Representatives of signatory First Nations gather with Fisheries Minister Jonathan Wilkinson after signing the Fraser Salmon Collaborative Management Agreement on July 5. (FSMC/Facebook)
First Nations along the vast migratory path of Fraser River salmon are optimistic that a new co-management agreement with Canada will help ensure a future for their fisheries.
As countless Fraser salmon bound for Interior spawning grounds remain blocked by a rock slide in the river — a potential disaster in the making first observed in late June — 76 nations glimpsed a “ray of hope” last week.
The Fraser Salmon Collaborative Management Agreement, signed July 5 between Canada and the Fraser Salmon Management Council (FSMC), recognizes their title and right to play a key role in natural resource decisions.
“It’s a milestone,” said Cliff Atleo, who represented the three hereditary Ahousaht chiefs at the negotiating table. “When has DFO agreed to co-manage with anybody? It’s historic.”
The signing took place July 5 at Katzie Health and Community Centre in the lower Fraser Valley after years of work uniting the signatory nations and engaging in nation-to-nation negotiations with Canada.
Darren Haskell of Tl’azt’en First Nation, president of the FSMC, put the achievement in perspective.
“Today marks a historic nation-to-nation moment between Indigenous peoples and Canada,” he said. “We have long fought for our rightful place at the table in the management of the fisheries resources that are critical to our communities’ well-being.”
Atleo was serving as NTC president when the idea originated to unite First Nations along the migratory path of Fraser River salmon in a common quest for co-management. He described the agreement as a ray of hope amid bleak circumstances for wild salmon in B.C. waters. More than the promise of a seat at the table, co-management is viewed as a means of overcoming longstanding distrust and deep-seated frustration with fishery management decisions.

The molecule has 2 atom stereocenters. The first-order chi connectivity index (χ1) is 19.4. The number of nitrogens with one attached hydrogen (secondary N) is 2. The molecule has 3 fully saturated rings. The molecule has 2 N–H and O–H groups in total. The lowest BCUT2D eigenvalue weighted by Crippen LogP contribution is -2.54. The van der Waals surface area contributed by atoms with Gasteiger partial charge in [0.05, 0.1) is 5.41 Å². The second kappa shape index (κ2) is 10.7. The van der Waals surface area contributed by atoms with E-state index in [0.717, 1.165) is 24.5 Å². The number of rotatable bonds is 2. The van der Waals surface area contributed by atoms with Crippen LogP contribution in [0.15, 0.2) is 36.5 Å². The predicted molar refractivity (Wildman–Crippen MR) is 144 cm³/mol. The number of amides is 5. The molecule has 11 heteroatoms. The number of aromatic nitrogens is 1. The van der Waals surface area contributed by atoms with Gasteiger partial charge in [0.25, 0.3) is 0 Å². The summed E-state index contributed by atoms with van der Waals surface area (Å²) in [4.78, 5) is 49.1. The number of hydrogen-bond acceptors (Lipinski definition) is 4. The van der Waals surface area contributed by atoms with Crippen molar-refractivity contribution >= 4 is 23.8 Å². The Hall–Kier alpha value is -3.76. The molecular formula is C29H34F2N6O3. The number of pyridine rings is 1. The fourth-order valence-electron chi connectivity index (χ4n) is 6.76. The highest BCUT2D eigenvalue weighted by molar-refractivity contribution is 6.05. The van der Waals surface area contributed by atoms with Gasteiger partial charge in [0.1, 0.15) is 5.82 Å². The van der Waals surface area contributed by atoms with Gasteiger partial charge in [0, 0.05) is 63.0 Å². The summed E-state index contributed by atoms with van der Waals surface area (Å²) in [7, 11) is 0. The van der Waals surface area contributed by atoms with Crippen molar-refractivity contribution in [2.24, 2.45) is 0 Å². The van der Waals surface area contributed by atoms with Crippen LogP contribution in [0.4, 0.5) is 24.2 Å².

“The idea of putting the nations together started about 10 years ago,” based on recognition of the river’s unique status as a vital resource to so many nations, Atleo said. “As it was, I think we had over 70 signatories and a very strong presence of all nations.”
Co-management workshops with the First Nations Fisheries Council started laying the groundwork in 2010. Consensus approval from the many FMSC member nations was achieved in 2015, allowing talks to open with DFO on collaborative decision-making in management of the common resource.
Fisheries Minister Jonathan Wilkinson said the agreement strengthens the vision of self-determination and Indigenous capacity-building.
“Not only does this renewed collaboration help secure the sustainability of our fisheries for the long-term, it ensures that moving forward, decisions made are based on shared principles for the protection and conservation of Fraser salmon stocks,” Wilkinson said.
Atleo firmly believes that having a voice at the fisheries management table offers greater assurances there will be Fraser River salmon for future generations. He feels management decisions have not been made with the knowledge, perspective and sense of urgency warranted by the state of wild salmon stocks.
Will their voices be heard? Will they be heeded?
“That’s always the hope,” Atleo said. “We’re never going to give up. We always said to DFO, ‘We need your help.’”
He cited the Fraser rock slide as a case in point, suggesting governments had not responded with appropriate urgency from the outset. First Nations representatives were able to convey their concerns at last week’s signing ceremony.
“We were trying to light a fire under the ministry about that slide,” Atleo said.
Visiting the slide site near Big Bar on Tuesday, Wilkinson expressed greater concern, calling the situation a top priority for DFO and “a very serious challenge” while warning that there are no simple solutions.
While roughly 10 percent of stranded salmon have been able to swim through the slide area, high water levels were hindering efforts to monitor the fish.
Victor Isaac, a Namgis First Nation councillor, served as team negotiator for Island/marine approach nations. He agrees wild salmon stocks are in a terrible state and sees the agreement as a first step in rebuilding the stocks. Decisions will be made jointly, and the federal government can be held accountable.
There has always been conflict with commercial and recreational fishing interests over entitlement to the stocks, Isaac said. When it came to catch quotas, First Nations got the short end of the stick every time. He has watched the Namgis fishing fleet in Alert Bay dwindle through the years from 100 boats to just two or three boats.
“I think it’s better to work together,” Isaac said, citing the rock slide as an example of a change in approach.
“They’re working with us now,” he added.